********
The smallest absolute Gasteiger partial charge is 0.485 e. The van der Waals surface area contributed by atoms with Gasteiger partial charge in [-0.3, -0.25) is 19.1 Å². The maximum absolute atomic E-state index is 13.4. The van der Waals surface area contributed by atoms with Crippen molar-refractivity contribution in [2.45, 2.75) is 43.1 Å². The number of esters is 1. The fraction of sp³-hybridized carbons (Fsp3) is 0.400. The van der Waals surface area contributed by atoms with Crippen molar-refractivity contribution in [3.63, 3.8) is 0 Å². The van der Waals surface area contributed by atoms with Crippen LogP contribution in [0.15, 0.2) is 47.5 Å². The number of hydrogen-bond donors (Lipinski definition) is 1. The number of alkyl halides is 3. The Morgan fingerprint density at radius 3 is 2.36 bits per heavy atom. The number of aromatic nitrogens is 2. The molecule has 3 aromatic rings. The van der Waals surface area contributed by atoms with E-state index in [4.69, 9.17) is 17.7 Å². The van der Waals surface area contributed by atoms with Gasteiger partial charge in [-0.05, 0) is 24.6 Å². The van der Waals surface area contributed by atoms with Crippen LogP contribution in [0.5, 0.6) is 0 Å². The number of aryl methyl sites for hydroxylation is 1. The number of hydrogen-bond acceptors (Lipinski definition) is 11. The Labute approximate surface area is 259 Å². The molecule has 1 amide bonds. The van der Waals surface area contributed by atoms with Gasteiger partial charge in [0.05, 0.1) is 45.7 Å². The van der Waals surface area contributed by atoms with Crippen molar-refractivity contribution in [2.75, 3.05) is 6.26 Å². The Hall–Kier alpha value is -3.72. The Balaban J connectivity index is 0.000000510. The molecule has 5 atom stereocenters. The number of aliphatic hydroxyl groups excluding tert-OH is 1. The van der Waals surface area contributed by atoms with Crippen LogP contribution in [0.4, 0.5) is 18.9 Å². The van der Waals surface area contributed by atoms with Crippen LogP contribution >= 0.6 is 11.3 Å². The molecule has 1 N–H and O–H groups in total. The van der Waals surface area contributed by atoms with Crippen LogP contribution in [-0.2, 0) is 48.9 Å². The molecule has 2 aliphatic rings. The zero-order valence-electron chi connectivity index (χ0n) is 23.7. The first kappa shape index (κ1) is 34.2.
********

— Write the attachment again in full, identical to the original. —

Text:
The smallest absolute Gasteiger partial charge is 0.485 e. The van der Waals surface area contributed by atoms with Gasteiger partial charge in [-0.3, -0.25) is 19.1 Å². The maximum absolute atomic E-state index is 13.4. The van der Waals surface area contributed by atoms with Crippen molar-refractivity contribution in [2.45, 2.75) is 43.1 Å². The number of esters is 1. The fraction of sp³-hybridized carbons (Fsp3) is 0.400. The van der Waals surface area contributed by atoms with Crippen molar-refractivity contribution in [3.63, 3.8) is 0 Å². The van der Waals surface area contributed by atoms with Crippen LogP contribution in [0.15, 0.2) is 47.5 Å². The number of hydrogen-bond donors (Lipinski definition) is 1. The number of alkyl halides is 3. The Morgan fingerprint density at radius 3 is 2.36 bits per heavy atom. The number of aromatic nitrogens is 2. The molecule has 3 aromatic rings. The van der Waals surface area contributed by atoms with E-state index in [4.69, 9.17) is 17.7 Å². The van der Waals surface area contributed by atoms with Gasteiger partial charge in [-0.05, 0) is 24.6 Å². The van der Waals surface area contributed by atoms with Crippen LogP contribution in [0.5, 0.6) is 0 Å². The number of aryl methyl sites for hydroxylation is 1. The number of hydrogen-bond acceptors (Lipinski definition) is 11. The Labute approximate surface area is 259 Å². The molecule has 1 amide bonds. The van der Waals surface area contributed by atoms with Gasteiger partial charge in [0.05, 0.1) is 45.7 Å². The van der Waals surface area contributed by atoms with Crippen molar-refractivity contribution in [2.75, 3.05) is 6.26 Å². The Hall–Kier alpha value is -3.72. The Balaban J connectivity index is 0.000000510. The molecule has 5 atom stereocenters. The number of aliphatic hydroxyl groups excluding tert-OH is 1. The van der Waals surface area contributed by atoms with Crippen LogP contribution in [0.4, 0.5) is 18.9 Å². The van der Waals surface area contributed by atoms with Crippen LogP contribution >= 0.6 is 11.3 Å². The molecule has 1 N–H and O–H groups in total. The van der Waals surface area contributed by atoms with Crippen LogP contribution in [-0.2, 0) is 48.9 Å². The molecule has 2 aliphatic rings. The zero-order valence-electron chi connectivity index (χ0n) is 23.7. The first kappa shape index (κ1) is 34.2.